The Nobel Prize in Chemistry 2013 was awarded jointly to Martin Karplus, Michael Levitt and Arieh Warshel "for the development of multiscale models for complex chemical systems".

While today, chemical modeling is carried out in computers, in the early 1970s that was far more difficult. Chemical reactions occur at lightning speed. In a fraction of a millisecond, electrons jump from one atomic nucleus to the other. Classical chemistry has a hard time keeping up; it is virtually impossible to experimentally map every little step in a chemical process using physical models.

The researchers laid the foundation for the programs that are now used to understand and predict chemical processes. Computer models mirroring real life have become crucial for most advances made in chemistry today.

Karplus, Levitt and Warshel managed to make Newton’s classical physics work side-by-side with the fundamentally different quantum physics. Previously, chemists had to choose to use either or. The strength of classical physics was that calculations were simple and could be used to model really large molecules. Its weakness, it offered no way to simulate chemical reactions. For that purpose, chemists instead had to use quantum physics. But such calculations required enormous computing power and could therefore only be carried out for small molecules.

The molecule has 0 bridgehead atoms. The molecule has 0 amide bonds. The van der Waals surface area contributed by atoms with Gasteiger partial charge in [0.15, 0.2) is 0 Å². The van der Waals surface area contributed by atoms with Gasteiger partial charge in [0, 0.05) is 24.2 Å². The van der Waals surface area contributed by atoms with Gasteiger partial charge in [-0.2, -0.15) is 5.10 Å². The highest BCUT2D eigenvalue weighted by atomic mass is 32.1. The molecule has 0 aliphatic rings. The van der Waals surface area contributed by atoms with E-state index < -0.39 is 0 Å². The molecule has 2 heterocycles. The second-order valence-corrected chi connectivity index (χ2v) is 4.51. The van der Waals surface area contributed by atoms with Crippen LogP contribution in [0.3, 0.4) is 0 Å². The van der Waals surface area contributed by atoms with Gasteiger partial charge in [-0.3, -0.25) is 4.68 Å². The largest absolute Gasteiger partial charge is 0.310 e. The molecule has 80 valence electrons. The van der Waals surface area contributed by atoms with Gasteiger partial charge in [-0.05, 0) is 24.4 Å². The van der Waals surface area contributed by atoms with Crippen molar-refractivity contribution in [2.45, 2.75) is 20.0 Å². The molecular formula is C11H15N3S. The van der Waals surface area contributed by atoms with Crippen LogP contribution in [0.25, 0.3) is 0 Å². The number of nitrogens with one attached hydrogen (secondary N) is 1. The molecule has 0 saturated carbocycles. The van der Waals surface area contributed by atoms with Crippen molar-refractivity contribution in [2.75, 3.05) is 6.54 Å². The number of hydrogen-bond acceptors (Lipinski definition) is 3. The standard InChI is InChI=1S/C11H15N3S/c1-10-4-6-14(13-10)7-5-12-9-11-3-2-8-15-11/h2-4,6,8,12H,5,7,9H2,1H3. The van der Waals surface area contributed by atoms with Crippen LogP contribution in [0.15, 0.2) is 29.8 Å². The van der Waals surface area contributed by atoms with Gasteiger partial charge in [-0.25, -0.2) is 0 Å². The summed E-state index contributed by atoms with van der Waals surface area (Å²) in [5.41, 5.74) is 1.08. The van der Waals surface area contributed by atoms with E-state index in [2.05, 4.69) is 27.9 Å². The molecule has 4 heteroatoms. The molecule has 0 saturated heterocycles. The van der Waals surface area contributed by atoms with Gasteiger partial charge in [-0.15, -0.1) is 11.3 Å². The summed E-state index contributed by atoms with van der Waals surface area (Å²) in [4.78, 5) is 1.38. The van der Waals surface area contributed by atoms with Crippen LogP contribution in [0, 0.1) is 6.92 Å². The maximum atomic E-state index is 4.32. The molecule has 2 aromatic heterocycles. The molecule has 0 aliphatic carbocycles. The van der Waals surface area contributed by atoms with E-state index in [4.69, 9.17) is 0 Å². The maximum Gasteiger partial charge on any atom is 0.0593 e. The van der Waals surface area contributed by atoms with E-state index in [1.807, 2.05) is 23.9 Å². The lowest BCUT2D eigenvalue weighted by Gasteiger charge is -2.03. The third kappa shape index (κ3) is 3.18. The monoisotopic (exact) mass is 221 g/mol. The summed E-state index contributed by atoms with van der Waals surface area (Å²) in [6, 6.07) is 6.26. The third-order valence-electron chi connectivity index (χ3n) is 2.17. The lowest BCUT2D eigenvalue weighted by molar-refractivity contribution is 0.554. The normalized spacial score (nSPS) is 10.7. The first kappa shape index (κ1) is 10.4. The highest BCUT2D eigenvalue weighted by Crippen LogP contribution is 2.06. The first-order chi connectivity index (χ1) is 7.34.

In simulations of how a drug couples to its target protein in the body, for example, the computer performs quantum theoretical calculations on those atoms in the target protein that interact with the drug. The rest of the large protein is simulated using less demanding classical physics.

Karplus is currently at Université de Strasbourg, Levitt is at Stanford and Warshel is at USC.